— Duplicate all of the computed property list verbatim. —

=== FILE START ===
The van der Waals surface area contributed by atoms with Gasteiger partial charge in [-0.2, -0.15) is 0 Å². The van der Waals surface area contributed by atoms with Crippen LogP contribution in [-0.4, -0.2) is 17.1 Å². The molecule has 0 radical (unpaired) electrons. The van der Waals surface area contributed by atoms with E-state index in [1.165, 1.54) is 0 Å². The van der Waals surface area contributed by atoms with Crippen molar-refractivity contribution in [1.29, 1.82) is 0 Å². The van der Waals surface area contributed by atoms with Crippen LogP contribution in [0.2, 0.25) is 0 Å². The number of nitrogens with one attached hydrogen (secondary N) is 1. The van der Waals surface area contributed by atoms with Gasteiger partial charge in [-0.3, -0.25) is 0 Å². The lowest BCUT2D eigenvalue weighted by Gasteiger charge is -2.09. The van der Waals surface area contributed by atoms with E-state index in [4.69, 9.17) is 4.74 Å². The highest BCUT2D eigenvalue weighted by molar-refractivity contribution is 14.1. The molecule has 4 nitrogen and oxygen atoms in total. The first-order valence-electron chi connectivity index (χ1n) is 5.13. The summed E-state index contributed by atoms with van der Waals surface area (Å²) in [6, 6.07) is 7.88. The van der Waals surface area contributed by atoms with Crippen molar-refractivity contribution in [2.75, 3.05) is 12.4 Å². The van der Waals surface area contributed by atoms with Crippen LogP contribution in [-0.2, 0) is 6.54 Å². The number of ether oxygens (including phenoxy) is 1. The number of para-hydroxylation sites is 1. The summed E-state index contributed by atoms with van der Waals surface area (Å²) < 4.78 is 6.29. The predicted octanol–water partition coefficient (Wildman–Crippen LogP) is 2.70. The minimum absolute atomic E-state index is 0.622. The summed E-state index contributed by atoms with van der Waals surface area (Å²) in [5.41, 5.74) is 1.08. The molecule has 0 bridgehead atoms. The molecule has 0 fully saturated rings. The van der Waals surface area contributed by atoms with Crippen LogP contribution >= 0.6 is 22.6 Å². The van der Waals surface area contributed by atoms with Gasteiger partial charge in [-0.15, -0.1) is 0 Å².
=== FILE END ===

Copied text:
The van der Waals surface area contributed by atoms with Gasteiger partial charge in [-0.2, -0.15) is 0 Å². The van der Waals surface area contributed by atoms with Crippen LogP contribution in [-0.4, -0.2) is 17.1 Å². The molecule has 0 radical (unpaired) electrons. The van der Waals surface area contributed by atoms with E-state index in [1.165, 1.54) is 0 Å². The van der Waals surface area contributed by atoms with Crippen molar-refractivity contribution in [1.29, 1.82) is 0 Å². The van der Waals surface area contributed by atoms with Crippen LogP contribution in [0.2, 0.25) is 0 Å². The number of nitrogens with one attached hydrogen (secondary N) is 1. The van der Waals surface area contributed by atoms with Gasteiger partial charge in [-0.3, -0.25) is 0 Å². The lowest BCUT2D eigenvalue weighted by Gasteiger charge is -2.09. The van der Waals surface area contributed by atoms with E-state index in [4.69, 9.17) is 4.74 Å². The highest BCUT2D eigenvalue weighted by molar-refractivity contribution is 14.1. The molecule has 4 nitrogen and oxygen atoms in total. The first-order valence-electron chi connectivity index (χ1n) is 5.13. The summed E-state index contributed by atoms with van der Waals surface area (Å²) in [6, 6.07) is 7.88. The van der Waals surface area contributed by atoms with Crippen molar-refractivity contribution in [2.75, 3.05) is 12.4 Å². The van der Waals surface area contributed by atoms with Crippen LogP contribution in [-0.2, 0) is 6.54 Å². The number of ether oxygens (including phenoxy) is 1. The number of para-hydroxylation sites is 1. The summed E-state index contributed by atoms with van der Waals surface area (Å²) < 4.78 is 6.29. The predicted octanol–water partition coefficient (Wildman–Crippen LogP) is 2.70. The minimum absolute atomic E-state index is 0.622. The summed E-state index contributed by atoms with van der Waals surface area (Å²) in [5.41, 5.74) is 1.08. The molecule has 0 bridgehead atoms. The molecule has 0 fully saturated rings. The van der Waals surface area contributed by atoms with Crippen LogP contribution >= 0.6 is 22.6 Å². The van der Waals surface area contributed by atoms with Gasteiger partial charge in [-0.15, -0.1) is 0 Å².